Alyssa Block is a teacher at New York PS 177 and has a great video on www.youtube.com, entitled “Introduction to Applied Behavior Anaylsis,” that talks about her use of Applied Behavior Anaylsis for the students in her classroom. Her video gives a broad overview of important components for an A.B.A. classroom:
1.) Take data: Block talks about the importance of taking data. Charting what’s happening, (i.e. what the student is doing well with, what the student needs help with, what the antecedents are to behaviors, etc.,) will help you recognize what is going to help that student progress. For example, if you find that every time a student is asked to sit through 30 minutes of music class they become extremely agitated and non-compliant, then 30 minutes is not the right place to start. Begin by reinforcing the student for remaining in music class for 30 seconds, then increase their time in music as the data supports that they can handle 30 seconds.
2.) What’s reinforcing?: Block reminds us that a “reinforcement assessment,” (or “preference assessment” as we refer to it where I teach,) is important because it allows us to find out what motivates the students to learn. Block tries to stay away from edible reinforcement and says that many of her students like to work for the computer, (as do mine,) but she also has students who work for high fives, playing the piano, and puzzle pieces. I’ve shared with new teaching assistants that preference assessment can be conceptualized as a paycheck. We all need and want our paychecks, but have to work first to earn them. Once you’ve found out what is reinforcing to a student, you can remind them that “First we work, then we get (computer, high fives, piano, etc.)”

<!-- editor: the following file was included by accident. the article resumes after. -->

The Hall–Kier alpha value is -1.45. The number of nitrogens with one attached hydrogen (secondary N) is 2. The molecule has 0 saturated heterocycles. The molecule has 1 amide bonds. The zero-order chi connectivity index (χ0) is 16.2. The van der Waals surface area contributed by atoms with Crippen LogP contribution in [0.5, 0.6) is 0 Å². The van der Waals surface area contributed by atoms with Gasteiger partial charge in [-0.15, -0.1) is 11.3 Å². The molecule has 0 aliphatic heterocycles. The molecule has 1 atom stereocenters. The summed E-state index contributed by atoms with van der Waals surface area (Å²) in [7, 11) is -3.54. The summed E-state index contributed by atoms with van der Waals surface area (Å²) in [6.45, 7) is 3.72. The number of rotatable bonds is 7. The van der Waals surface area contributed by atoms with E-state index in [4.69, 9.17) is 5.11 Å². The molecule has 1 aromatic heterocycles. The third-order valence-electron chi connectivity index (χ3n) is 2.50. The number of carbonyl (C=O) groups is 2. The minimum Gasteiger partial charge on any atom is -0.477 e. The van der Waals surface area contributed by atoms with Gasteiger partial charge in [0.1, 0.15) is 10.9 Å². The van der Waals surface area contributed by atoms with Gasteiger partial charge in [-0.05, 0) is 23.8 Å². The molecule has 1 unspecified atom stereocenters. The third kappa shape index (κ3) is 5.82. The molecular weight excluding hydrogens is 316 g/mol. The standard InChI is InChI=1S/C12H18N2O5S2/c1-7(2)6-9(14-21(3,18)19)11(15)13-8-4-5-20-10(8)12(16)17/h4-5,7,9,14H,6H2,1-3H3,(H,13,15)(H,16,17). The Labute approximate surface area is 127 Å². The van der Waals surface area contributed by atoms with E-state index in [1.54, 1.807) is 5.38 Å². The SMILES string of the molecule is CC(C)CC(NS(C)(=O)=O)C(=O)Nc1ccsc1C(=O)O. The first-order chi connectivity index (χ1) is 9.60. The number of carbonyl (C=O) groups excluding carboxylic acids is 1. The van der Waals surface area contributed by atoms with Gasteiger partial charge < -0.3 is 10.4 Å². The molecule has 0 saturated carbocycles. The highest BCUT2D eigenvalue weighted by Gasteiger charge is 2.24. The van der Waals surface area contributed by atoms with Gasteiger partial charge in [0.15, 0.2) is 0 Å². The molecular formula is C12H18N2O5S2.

3.) Visual schedule: In the YouTube video there are many examples of visual schedules, which allow students to see where they are and where they’re going. For example, when I do morning circle time with my students, I have my students move their name from one side of the paper, (which says “home,”) to the other side of the paper, (which says “school”.) After they’ve completed this, I ask, “Where are you?” If they do not respond with “school,” then I prompt them to say this, allowing them to recognize their changes throughout the day. Children with autism have a very hard time breaking from routine and giving them visual and verbal reminders help them to transition from one activity to another more smoothly.
Brock also talks about the weekly trip to the supermarket that she takes with her students. She stated that she does this because many of her student’s parents have a hard time bringing their children to the supermarket because they swipe food off of the shelves and run up and down the isles. I commend Brock for doing this! Grocery shopping is a common concern for the parents of my students as well but it is often not addressed until the student is getting ready to leave school and begin a job. The sooner you can make students more comfortable with everyday tasks like going to the supermarket, the more likely it is that they will complete them independently as they get older.
There are many components to A.B.A. which help children with autism. These are just a few but they are a wonderful place to start. If nothing else, remember, everyone is motivated to work for different things. Find out what your students are motivated to work for, reinforce them with it, and take data on how well they do once you begin this process. I think you’ll be pleasantly surprised!